BigFatStupidHead
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Joined: 2017-07-30 22:31

Yes, all weapons deal d6.

 

You make a good point on magic weapon types. Even before variable weapon damage was introduced, magic swords were restricted to fighters. Then thieves. And maybe wizards sometimes? It's kinda murky. I'll have to put some thought into this.

What about a system of fighters have initiative of weapon length+, thieves of length, clerics of weapon-, and wizards of LAST? 

Aryxymaraki
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What gameplay benefit do you get by making all weapons deal the same damage?

I agree in general, that if all weapons deal the same damage then you need to have some other method of differentiating them. I'm just not sure what you gain by unifying weapon damage; it's only a complexity reduction if you add nothing else and leave them all identical.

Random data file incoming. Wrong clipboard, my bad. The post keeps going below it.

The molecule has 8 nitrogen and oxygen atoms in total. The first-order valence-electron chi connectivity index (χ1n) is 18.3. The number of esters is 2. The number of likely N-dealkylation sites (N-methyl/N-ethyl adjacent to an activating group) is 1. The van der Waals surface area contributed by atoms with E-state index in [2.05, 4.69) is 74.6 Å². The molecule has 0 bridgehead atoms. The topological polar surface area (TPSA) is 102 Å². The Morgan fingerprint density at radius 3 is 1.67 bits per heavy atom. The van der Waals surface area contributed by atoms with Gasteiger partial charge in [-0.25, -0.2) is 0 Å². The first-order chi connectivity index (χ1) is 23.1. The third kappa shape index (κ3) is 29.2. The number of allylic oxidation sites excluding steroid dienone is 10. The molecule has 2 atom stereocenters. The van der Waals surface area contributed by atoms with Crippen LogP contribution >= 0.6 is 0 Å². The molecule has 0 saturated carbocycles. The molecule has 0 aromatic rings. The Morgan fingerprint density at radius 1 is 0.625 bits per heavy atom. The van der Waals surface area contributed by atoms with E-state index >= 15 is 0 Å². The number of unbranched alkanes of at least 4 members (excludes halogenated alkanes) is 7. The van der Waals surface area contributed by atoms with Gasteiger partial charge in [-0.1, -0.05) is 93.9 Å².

jojodogboy
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Joined: 2017-09-04 12:05

The question is whether the complexity of length of weapon systems vs. diffirent dice  for weapon differentiation is worth it.

The fun part of play is PCs making meaningful chooses.  The question is whether the level of complexity is worth the xtra work, and vice versa - does the added simplicity worth the loss of choice.  

The easiest way is to slap on a initiative bonus based on level of fighter - 

fighter +2     Thief +1     Cleric +0     Mage -1

then match this to length modifier - 1st round (approach)/subsequent round (engaged)

long +1/-1     med 0/0     short -1/+1